Thursday, September 26, 2013

Cite Those Sources!

We all know the importance of citing sources in genealogy. It is absolutely a necessary practice in any form of research. Why then do so many published genealogies lack citations?

Citations are important for several reasons. First, when publishing your research, you need to convince others that you applied a sufficient level of due diligence to ensure the correctness of your work. For example, many of us have looked for people in the IGI, and so we all know how unreliable it can be. But think about it: Each entry in the IGI is based on the work of a genealogist. If you see a published genealogy without citations, you really have no idea about its quality.

Second, citations can help you in your own work. When I started genealogy 22 years ago, many programs didn't have any meaningful support for citations. We had to use notes for that, if we cited our data at all. So when I resumed my interest in genealogy a year ago, I had to spend some time to line up all my data with my sources, mostly hand-written notes in a number of three-ring binders. I was able to find a source for everything, except for a few things. I ended up deleting some people since I had no record of how I got their data.

When you know where your information came from, you have a good idea about its quality. If you get some data from a published source with no citations, you can flag that with a confidence of  "Low". Or perhaps "Very Low". You can then use that information as a starting point in locating sources with a higher confidence level, such as the original civil or church records.

Version 5.5 of the GEDCOM standard has been in force since 1995, and so all genealogy software now should have a reasonable level of support for sources and citations. Unfortunately, not all do. For example, when evaluating WikiTree, I was disappointed in how the data was presented after importing some sample data. While it does a reasonable job with citations on import, WikiTree requires you to manually edit the raw GEDCOM data into a presentable form. For any new data, you need to manually edit the text, including the citations. Clearly, in my opinion, WikiTree is unsuitable both for serious research and for publishing data. However, note that point VIII of the WikiTree Honor Code is "We cite sources". When I considered joining WikiTree, I took that point to heart, and spent considerable time making sure all my facts were properly cited. Time well spent, though. It had to be done.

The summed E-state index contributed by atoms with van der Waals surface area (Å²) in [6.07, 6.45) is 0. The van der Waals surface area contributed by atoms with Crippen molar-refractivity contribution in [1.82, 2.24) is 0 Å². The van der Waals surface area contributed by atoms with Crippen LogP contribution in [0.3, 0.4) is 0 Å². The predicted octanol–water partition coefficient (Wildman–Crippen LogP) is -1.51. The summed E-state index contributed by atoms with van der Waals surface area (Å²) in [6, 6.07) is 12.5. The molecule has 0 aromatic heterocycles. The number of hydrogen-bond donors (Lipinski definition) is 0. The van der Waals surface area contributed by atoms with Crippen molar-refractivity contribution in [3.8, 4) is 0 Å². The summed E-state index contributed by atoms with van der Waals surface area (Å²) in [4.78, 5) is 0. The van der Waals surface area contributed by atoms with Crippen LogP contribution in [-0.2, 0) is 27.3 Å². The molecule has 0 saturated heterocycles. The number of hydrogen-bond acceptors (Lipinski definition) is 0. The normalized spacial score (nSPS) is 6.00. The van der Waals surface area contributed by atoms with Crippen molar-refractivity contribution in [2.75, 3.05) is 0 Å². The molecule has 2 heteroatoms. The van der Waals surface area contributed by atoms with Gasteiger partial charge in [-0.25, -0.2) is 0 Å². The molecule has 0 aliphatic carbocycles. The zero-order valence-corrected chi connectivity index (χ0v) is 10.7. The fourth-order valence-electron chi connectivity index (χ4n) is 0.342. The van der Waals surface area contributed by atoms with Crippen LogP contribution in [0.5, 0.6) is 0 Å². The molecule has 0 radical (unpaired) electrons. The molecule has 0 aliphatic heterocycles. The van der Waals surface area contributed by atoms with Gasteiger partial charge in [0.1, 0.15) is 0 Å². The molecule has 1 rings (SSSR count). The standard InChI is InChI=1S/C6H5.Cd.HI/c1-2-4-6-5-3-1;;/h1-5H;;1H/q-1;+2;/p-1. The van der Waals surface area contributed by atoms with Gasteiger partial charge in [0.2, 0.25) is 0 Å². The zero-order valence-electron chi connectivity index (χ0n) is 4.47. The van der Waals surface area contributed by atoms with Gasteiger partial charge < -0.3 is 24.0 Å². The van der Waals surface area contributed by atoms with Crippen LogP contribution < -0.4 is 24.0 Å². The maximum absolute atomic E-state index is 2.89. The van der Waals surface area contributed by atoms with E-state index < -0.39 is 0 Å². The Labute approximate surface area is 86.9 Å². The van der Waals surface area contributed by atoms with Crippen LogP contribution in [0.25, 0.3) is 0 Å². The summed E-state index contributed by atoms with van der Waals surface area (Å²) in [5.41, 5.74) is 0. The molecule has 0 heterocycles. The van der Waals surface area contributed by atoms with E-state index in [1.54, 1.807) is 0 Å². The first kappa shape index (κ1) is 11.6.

I use the program Gramps, which does have good support for citations. Now, I never add any information to my database without also adding a citation. Here's a useful tip when using Gramps: Always keep a clipboard window open. Since one citation can support multiple facts, when you create a new citation, drag and drop it right away to the clipboard window. Then when you need that citation to support another fact, you can drag and drop from the clipboard to the new fact.

Here's another Gramps tip: You can create a custom event filter to find events without citations. Set the name to 'Events with <count> sources' and values to 'Number of instances:="0"'. This way you can easily find uncited events.

These days, there's really no excuse not to include good citations. Considering that you can now easily download images of original source records, you can even include those images in your citations. Even if you still read microfilms at your local LDS Family History Center, you can often digitize images from the microfilms. Sure, a single image may take up a lot of disk storage. But disk drives are cheap, with external drives costing roughly $100 per terabyte. How much can you store in 1TB? About half a million images from FamilySearch.

So get to it! Cite those sources!

Cheers! Hans